The USC Andrew and Erna Viterbi School of Engineering USC Signal and Image Processing Institute USC Ming Hsieh Department of Electrical Engineering University of Southern California

Technical Report USC-SIPI-178

“Hierarchical Representation, Matching, and Search for Some Computer Vision Problems”

by Vadlamannati Venkateswar

August 1991

Representation, matching, and search are central to the task of scene interpretation. Representation refers to how the scene and models are organized for subsequent interpretation tasks, like recognition. A hierarchical representation scheme for scenes and models allows for robust interpretation strategies that exploit the different levels of the hierarchy. In this scheme, features in the scene are composed into more complex objects based on physical and geometric properties and the models are similarly decomposed into simpler features. Such hierarchies are concisely represented using frames. For matching, we support a hierarchical strategy where features at the higher level of the hierarchy are matched first and those at the lowest level last. Higher level features are fewer in number and have more structure and so are easier to match. These matches constrain the matches at lower levels. The ambiguities involved in feature grouping and matching result in a search space. As an alternative to relaxation and tree search techniques, we advocate the use of a search scheme based on an Assumption based Truth Maintenance System (ATMS) for exploring this search space. The ATMS assists in simultaneous search in multiple contexts, enforces binary or higher order constraints, assists in symbolic uncertainty reasoning and carries out belief revisions necessitated by incremental additions, deletions and confirmations of feature and match hypotheses.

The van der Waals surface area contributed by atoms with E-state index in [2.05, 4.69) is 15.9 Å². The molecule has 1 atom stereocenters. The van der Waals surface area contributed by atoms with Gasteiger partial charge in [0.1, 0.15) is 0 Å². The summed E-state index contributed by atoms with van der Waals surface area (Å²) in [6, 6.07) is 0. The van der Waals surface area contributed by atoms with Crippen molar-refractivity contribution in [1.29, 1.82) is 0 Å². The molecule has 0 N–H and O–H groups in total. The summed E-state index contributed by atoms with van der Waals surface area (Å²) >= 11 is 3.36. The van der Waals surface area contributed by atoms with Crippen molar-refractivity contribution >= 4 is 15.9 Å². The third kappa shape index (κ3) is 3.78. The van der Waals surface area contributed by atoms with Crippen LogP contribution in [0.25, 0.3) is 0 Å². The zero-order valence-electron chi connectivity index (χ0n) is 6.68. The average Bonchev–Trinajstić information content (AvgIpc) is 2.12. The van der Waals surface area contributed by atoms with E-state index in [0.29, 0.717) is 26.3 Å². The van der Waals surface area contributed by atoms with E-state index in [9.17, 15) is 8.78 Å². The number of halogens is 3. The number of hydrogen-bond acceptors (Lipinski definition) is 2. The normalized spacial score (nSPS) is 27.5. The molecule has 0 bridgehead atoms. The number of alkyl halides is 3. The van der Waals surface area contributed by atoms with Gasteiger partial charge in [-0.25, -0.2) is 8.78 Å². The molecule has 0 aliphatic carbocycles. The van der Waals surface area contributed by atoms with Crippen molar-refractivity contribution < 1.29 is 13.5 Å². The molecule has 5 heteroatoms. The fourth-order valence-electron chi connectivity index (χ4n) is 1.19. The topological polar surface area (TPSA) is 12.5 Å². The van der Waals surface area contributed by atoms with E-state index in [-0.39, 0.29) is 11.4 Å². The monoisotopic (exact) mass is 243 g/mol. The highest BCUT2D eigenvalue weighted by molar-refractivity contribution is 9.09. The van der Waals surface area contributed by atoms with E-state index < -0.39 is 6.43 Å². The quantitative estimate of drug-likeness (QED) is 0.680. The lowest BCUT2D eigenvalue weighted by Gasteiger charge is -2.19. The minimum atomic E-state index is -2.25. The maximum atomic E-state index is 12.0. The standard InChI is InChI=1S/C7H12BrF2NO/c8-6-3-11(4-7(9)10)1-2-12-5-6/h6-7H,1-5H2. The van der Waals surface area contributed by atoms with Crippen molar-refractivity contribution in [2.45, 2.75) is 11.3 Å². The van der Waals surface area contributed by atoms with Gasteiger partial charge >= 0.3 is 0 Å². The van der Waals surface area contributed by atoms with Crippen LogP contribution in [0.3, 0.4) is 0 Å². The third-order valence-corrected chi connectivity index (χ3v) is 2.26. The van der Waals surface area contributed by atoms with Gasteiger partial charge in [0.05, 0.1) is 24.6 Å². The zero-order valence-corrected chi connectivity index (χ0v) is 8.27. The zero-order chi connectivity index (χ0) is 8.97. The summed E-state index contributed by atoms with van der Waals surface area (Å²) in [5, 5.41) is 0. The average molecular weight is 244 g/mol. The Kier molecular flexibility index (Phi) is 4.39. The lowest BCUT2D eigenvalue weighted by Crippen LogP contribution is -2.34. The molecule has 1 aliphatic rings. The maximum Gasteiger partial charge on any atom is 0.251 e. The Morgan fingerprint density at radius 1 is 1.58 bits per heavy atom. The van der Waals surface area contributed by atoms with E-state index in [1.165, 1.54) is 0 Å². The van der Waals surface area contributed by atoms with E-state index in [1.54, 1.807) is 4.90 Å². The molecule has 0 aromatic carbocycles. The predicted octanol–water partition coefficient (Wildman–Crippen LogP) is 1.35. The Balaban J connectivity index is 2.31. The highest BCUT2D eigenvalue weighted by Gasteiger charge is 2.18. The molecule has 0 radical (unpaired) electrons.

We design three applications based on these general principles. These include building detection, stereo matching, and motion correspondence. An appropriate representation for these tasks is a hierarchy consisting of lines, vertices, edges, and surfaces. In building detection, a dynamic search scheme based on an ATMS assists in the integration of bottom-up and top-down information in the search for roofs. In stereo matching, a hierarchical matching strategy used for motion correspondence results in both point and line matches. This framework can be applied to other applications, like object recognition from 2D or 3D data using 3D models, multi-sensor fusion, etc.

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